Editor’s Note/ Dr. Pragya Suman
this week #poemoftheweek is Snowmen by Indian poet Agha Shahid Ali.
At first I came to know about Agha Shahid Ali after going through the magnificent essay The Ghat of the Only World by an Indian author, Amitabh Gosh. Shadid migrated to the USA, but he never left his Kashmiri heritage and culture, which remained stuck in his soul. In his book The Half-Inch Himalayas he re- lived his ancestors, cultures and emphasized upon the transiency of moments. Snowmen is included in this collection. In Snowmen the melting shoulder goes on the fag end of existence, the ancestors are makeshift residing in the link of limiltess chain. Agha Shahid has written it in a simple lucid narrative tone, poetic energy is flowing flawlessly as not any hindrance of poetic traffic is here. Some metaphors are starkly contrasted like stony water, whale bones after sea funerals.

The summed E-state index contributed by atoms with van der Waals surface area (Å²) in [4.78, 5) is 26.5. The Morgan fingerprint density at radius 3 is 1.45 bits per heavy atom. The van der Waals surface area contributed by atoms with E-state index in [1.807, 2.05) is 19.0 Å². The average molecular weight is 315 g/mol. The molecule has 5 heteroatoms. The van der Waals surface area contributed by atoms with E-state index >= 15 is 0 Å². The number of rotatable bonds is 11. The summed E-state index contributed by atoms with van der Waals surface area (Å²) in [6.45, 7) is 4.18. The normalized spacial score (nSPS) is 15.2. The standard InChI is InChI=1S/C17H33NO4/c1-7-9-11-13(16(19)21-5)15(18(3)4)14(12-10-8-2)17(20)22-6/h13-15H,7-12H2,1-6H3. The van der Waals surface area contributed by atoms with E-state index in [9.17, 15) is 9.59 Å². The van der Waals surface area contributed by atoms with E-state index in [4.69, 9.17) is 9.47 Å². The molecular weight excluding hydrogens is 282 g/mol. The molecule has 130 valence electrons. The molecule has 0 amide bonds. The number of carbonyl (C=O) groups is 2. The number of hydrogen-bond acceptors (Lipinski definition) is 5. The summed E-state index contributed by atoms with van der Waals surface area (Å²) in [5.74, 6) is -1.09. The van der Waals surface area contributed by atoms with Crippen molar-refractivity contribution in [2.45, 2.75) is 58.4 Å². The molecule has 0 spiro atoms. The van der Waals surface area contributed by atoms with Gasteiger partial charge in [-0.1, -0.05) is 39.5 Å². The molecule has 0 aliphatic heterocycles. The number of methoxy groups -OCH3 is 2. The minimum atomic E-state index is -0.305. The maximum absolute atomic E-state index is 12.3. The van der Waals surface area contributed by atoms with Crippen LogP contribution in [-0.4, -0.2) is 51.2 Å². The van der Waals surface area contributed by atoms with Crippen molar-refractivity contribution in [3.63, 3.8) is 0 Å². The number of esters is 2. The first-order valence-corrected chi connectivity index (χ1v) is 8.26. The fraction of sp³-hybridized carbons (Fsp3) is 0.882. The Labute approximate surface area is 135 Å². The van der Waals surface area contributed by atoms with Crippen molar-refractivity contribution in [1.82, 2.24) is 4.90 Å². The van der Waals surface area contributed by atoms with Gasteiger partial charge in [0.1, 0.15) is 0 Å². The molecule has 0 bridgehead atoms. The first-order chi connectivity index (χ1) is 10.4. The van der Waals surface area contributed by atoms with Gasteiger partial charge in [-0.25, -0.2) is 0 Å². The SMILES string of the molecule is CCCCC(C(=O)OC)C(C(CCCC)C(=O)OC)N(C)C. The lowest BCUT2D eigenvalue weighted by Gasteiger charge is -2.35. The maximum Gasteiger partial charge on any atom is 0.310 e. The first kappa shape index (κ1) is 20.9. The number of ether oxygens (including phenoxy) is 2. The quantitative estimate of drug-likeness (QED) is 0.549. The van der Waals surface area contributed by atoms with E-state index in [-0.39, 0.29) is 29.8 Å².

My ancestor, a man
of Himalayan snow,
came to Kashmir from Samarkand,
carrying a bag
of whale bones:
heirlooms from sea funerals.
carved from glaciers, his breath
he froze women in his embrace.
His wife thawed into stony water,
her old age a clear
his skeleton under my skin, passed
from son to grandson,
generations of snowmen on my back.
They tap every year on my window,
their voices hushed to ice.
No, they won’t let me out of winter,
and I’ve promised myself,
even if I’m the last snowman,
that I’ll ride into spring
on their melting shoulders.